Naast de releases onder de namen Mind over Matter, Cosmic Hoffmann en sinds kort ook Mindala is er bij het brein achter deze drie bands nu zelfs sprake van een vierde "incarnatie" (het lijkt wel een aflevering van The X-Files), namelijk die van Klaus Hoffmann-Hoock zelf. Samen met de kunstenaar Hans-Werner Fassbender bracht hij in 2000 een cd uit getiteld "Heartbeat" (in de zgn "Encounter Series "). Bij mijn weten heeft Klaus slechts twee keer iets onder zijn eigen naam uitgebracht, beide op verzamelaars. In 1995 verscheen op een Schwingungen Club-verzamelaar de uit 1980 daterende track "Rohan Rider" (Tolkien liefhebbers opgelet), die tot nu toe op geen enkele andere cd te vinden is. Het in 1996 op de "Radiowellen "-sampler geplaatste "Howling Wolves" is inmiddels op de eerste cd van Cosmic Hoffmann uitgebracht. Maar nu ligt er dus een complete cd onder eigen naam. De muziek op "Heartbeat" is eigenlijk weer geheel anders dan Klaus' andere werk. Ditmaal geen etnische rock, Berliner Schule sequencers of ontmoetingen met de Kosmos. Het is een ruim vijftig minuten durend concert in twee delen ( "Heartbeat" deel 1 en 2), dat grotendeels geïmproviseerd tot stand gekomen is. De gelegenheid was de opening van een schilderijententoonstelling van Fassbender in het Gebäude der FAA Gesellschaft für berufliche Bildung in Mönchengladbach op 20 november 1998. Fassbender speelt toetsen en gitaar en Klaus is te horen op zijn Megatron, de digitale Mellotron. Hij heeft de elektrische gitaar dus tijdelijk aan de wilgen gehangen. "Heartbeat" bestaat uit zeer rustige, dromerige muziek, die begint en eindigt met hartslaggeluiden. De muziek van Klaus, die telkens nieuwe zijpaden inslaat maar die altijd te kenmerken blijft als eersteklas elektronische muziek, blijft boeien. Deze cd is naast de beide Cosmic Hoffmann releases het derde album op Klaus' eigen Heart & Mind label.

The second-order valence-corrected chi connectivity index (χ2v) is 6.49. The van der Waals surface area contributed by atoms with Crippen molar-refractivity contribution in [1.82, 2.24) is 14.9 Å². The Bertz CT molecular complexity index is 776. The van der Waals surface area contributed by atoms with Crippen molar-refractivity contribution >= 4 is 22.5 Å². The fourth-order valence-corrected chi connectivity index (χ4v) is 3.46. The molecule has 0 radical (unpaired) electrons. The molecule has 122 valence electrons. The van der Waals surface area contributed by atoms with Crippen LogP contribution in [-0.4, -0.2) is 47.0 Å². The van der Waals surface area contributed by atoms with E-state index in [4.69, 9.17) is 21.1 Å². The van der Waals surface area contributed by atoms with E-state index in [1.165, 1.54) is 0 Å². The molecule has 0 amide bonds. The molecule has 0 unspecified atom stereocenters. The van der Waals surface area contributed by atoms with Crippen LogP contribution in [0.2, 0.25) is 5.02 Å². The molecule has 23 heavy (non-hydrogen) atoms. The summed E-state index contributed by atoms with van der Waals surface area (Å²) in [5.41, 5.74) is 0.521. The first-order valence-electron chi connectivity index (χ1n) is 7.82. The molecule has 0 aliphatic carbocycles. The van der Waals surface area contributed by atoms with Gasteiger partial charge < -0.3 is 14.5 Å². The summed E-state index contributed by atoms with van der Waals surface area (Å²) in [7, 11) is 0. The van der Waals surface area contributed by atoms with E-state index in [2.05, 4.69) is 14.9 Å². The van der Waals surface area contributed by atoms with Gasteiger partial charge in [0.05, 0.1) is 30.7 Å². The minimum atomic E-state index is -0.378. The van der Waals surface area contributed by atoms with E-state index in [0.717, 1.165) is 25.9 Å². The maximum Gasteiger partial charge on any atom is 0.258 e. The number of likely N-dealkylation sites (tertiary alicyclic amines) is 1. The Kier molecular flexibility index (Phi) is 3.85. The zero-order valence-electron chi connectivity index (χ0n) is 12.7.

Perry Moree / KLEM NL